sql>CREATE VIEW onboard_people AS
SELECT 'craftsmen' AS type, craftsmen.* FROM craftsmen
SELECT 'impotenten' AS type, impotenten.* FROM impotenten
SELECT 'passengers' AS type, passengers.* FROM passengers
SELECT 'seafarers' AS type, seafarers.* FROM seafarers
SELECT 'soldiers' AS type, soldiers.* FROM soldiers
SELECT 'total' AS type, total.* FROM total
) AS onboard_people_table;


The new view will show up and we can just use it as a normal table:


TABLE  voc.craftsmen
TABLE  voc.impotenten
TABLE  voc.invoices
VIEW   voc.onboard_people
TABLE  voc.passengers
TABLE  voc.seafarers
TABLE  voc.soldiers
TABLE  voc.total
TABLE  voc.voyages


Simple Queries

Simple Queries mk Mon, 03/16/2020 - 15:28

With the view that we just created, we can for instance calculate the number of records for each group of people:


sql>SELECT type, COUNT(*) AS total 
FROM onboard_people GROUP BY type ORDER BY type;
| type       | total |
| craftsmen  |  2349 |
| impotenten |   938 |
| passengers |  2813 |
| seafarers  |  4468 |
| soldiers   |  4177 |
| total      |  2467 |


Let's see how many impotenten we have in the dataset:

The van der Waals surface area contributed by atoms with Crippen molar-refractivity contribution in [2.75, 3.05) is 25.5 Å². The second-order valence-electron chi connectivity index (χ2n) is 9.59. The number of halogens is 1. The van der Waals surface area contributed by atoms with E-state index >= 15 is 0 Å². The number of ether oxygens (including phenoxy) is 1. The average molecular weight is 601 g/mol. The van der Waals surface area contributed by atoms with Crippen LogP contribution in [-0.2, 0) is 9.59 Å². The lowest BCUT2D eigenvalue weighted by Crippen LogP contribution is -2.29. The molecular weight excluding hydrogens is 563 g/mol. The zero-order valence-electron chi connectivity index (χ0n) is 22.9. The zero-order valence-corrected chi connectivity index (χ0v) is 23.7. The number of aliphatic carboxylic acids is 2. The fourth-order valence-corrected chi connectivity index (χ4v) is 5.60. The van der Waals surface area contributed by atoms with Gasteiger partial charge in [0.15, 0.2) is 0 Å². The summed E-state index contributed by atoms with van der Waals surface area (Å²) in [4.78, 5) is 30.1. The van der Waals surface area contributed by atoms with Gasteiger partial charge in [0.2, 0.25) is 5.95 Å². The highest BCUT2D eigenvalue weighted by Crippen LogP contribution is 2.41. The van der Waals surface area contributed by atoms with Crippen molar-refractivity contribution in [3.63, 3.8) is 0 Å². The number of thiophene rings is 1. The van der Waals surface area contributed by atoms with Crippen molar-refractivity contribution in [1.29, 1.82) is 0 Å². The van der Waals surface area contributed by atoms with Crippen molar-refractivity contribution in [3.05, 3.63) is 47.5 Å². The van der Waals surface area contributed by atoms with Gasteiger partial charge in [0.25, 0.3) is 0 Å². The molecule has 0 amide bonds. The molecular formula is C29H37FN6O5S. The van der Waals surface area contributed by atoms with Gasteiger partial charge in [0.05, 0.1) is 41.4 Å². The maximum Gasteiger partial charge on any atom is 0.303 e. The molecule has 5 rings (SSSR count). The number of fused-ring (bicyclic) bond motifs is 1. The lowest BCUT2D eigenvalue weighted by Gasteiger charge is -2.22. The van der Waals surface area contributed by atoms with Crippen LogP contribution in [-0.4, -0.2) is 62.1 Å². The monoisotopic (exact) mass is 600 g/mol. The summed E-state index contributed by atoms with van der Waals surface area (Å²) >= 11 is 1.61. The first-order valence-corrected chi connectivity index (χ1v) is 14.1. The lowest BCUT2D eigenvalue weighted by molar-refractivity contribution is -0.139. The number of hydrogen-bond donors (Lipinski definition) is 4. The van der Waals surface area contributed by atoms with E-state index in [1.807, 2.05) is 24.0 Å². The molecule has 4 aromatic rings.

sql>SELECT count(*) FROM impotenten;
| L1   |
|  938 |


It is possible to play with the set in many ways, to find out several things that took place during the voyages of the ships, or the money that was earned.

A few examples are shown below:


sql>SELECT COUNT(*) FROM voyages
WHERE particulars LIKE '%_recked%';
| L1   |
|  358 |
sql>SELECT chamber, CAST(AVG(invoice) AS integer) AS average
FROM invoices
GROUP BY chamber
ORDER BY average DESC;
| chamber | average |
| A       |  282996 |
| Z       |  259300 |
| H       |  150182 |
| R       |  149628 |
| D       |  149522 |
| E       |  149518 |
| null    |   83309 |
sql>CREATE VIEW extended_onboard AS
SELECT number, number_sup, trip, trip_sup,
    onboard_at_departure, death_at_cape,
    left_at_cape, onboard_at_cape,
    death_during_voyage, onboard_at_arrival,
    death_during_voyage - left_at_cape AS death_at_arrival